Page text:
Sometimes it’s the randomness of a place, the strange traditions it’s inspired, the sense of discovery when you stumble upon it without expecting it, that makes it great. For all intents and purposes there’s nothing special about the junction of Hidden Valley Road and Racetrack Valley Road in Death Valley National Park. Like much of the park, there’s a lot of dirt, some barren mountains, more dirt, some rocks, and a few scraggly desert bushes for texture, but not much else. Except for the sign, that is.
Teakettle Junction is the site of one of the strangest, and most fascinating traditions I’ve encountered in a National Park. At the sign marking the junction of these two windy dirt roads in the middle of the desert, dozens of travelers, over the course of several decades, have left their mark in the form of beaten up teakettles and pots. Each pot has its own message, some uplifting, some poetic, others just saying “hi.” Nobody knows the reasoning behind this tradition, though it’s believed it has its origins in pioneer culture pointing out nearby water sources, but it’s one of the most oddly intriguing sights I’ve come across in my travels.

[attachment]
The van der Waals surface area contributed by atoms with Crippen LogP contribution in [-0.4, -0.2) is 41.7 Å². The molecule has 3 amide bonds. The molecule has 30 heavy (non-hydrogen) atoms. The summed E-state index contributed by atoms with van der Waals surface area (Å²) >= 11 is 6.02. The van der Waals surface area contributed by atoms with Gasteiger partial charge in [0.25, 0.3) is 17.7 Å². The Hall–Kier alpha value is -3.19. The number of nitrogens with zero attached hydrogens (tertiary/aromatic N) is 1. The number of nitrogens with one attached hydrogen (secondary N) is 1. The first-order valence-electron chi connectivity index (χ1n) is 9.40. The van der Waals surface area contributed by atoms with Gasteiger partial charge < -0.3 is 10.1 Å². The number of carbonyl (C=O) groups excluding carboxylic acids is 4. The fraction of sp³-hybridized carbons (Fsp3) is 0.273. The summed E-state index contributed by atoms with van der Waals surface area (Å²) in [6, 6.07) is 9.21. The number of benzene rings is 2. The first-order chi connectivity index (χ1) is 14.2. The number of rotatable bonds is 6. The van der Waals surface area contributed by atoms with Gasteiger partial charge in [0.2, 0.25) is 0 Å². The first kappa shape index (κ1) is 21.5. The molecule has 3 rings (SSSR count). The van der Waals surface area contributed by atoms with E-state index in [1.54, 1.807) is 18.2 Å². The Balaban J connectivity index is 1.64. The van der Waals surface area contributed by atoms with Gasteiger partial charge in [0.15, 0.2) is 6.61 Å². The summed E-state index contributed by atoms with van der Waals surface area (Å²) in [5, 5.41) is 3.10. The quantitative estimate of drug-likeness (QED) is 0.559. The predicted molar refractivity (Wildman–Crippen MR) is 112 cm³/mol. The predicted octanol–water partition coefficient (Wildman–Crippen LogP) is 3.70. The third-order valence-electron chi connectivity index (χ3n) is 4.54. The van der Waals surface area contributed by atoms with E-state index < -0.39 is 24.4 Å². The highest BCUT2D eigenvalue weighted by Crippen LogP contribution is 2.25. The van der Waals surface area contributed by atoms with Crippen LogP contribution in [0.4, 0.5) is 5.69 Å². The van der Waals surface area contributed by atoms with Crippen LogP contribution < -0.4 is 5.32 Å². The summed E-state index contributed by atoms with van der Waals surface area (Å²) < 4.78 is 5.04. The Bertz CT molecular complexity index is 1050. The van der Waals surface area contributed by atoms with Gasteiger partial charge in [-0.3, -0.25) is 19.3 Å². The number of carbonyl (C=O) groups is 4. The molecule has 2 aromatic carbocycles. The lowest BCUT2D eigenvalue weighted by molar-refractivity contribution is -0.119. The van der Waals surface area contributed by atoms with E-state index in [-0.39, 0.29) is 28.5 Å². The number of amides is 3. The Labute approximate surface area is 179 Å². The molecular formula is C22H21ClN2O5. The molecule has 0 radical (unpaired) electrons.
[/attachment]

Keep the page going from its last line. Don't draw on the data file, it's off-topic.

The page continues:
If you decide to brave the roads out to Racetrack Playa, which I highly recommend, keep an eye out for Teakettle Junction, and make sure to bring a pot of your own to add to the collection. It’s a little slice of random in a National Park that seems to invite peculiarity.